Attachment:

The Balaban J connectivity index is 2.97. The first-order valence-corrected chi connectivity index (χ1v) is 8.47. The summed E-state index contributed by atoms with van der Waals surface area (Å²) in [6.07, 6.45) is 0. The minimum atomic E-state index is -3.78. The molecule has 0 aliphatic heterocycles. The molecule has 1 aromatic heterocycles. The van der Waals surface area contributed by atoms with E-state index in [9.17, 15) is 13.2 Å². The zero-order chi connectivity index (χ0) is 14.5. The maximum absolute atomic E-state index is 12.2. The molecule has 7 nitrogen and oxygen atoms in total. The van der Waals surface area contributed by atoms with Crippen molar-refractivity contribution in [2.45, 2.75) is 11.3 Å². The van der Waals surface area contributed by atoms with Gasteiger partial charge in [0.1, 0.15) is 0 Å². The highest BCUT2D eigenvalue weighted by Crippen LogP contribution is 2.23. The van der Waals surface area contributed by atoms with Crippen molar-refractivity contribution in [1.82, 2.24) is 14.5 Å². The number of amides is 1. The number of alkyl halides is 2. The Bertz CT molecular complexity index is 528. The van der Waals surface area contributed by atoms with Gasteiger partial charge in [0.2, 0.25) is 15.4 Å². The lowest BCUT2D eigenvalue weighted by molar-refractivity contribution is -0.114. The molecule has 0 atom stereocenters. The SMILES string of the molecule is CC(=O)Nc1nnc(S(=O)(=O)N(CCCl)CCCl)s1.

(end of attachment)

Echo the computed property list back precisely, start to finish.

The Balaban J connectivity index is 2.97. The first-order valence-corrected chi connectivity index (χ1v) is 8.47. The summed E-state index contributed by atoms with van der Waals surface area (Å²) in [6.07, 6.45) is 0. The minimum atomic E-state index is -3.78. The molecule has 0 aliphatic heterocycles. The molecule has 1 aromatic heterocycles. The van der Waals surface area contributed by atoms with E-state index in [9.17, 15) is 13.2 Å². The zero-order chi connectivity index (χ0) is 14.5. The maximum absolute atomic E-state index is 12.2. The molecule has 7 nitrogen and oxygen atoms in total. The van der Waals surface area contributed by atoms with Crippen molar-refractivity contribution in [2.45, 2.75) is 11.3 Å². The van der Waals surface area contributed by atoms with Gasteiger partial charge in [0.1, 0.15) is 0 Å². The highest BCUT2D eigenvalue weighted by Crippen LogP contribution is 2.23. The van der Waals surface area contributed by atoms with Crippen molar-refractivity contribution in [1.82, 2.24) is 14.5 Å². The number of amides is 1. The number of alkyl halides is 2. The Bertz CT molecular complexity index is 528. The van der Waals surface area contributed by atoms with Gasteiger partial charge in [0.2, 0.25) is 15.4 Å². The lowest BCUT2D eigenvalue weighted by molar-refractivity contribution is -0.114. The molecule has 0 atom stereocenters. The SMILES string of the molecule is CC(=O)Nc1nnc(S(=O)(=O)N(CCCl)CCCl)s1.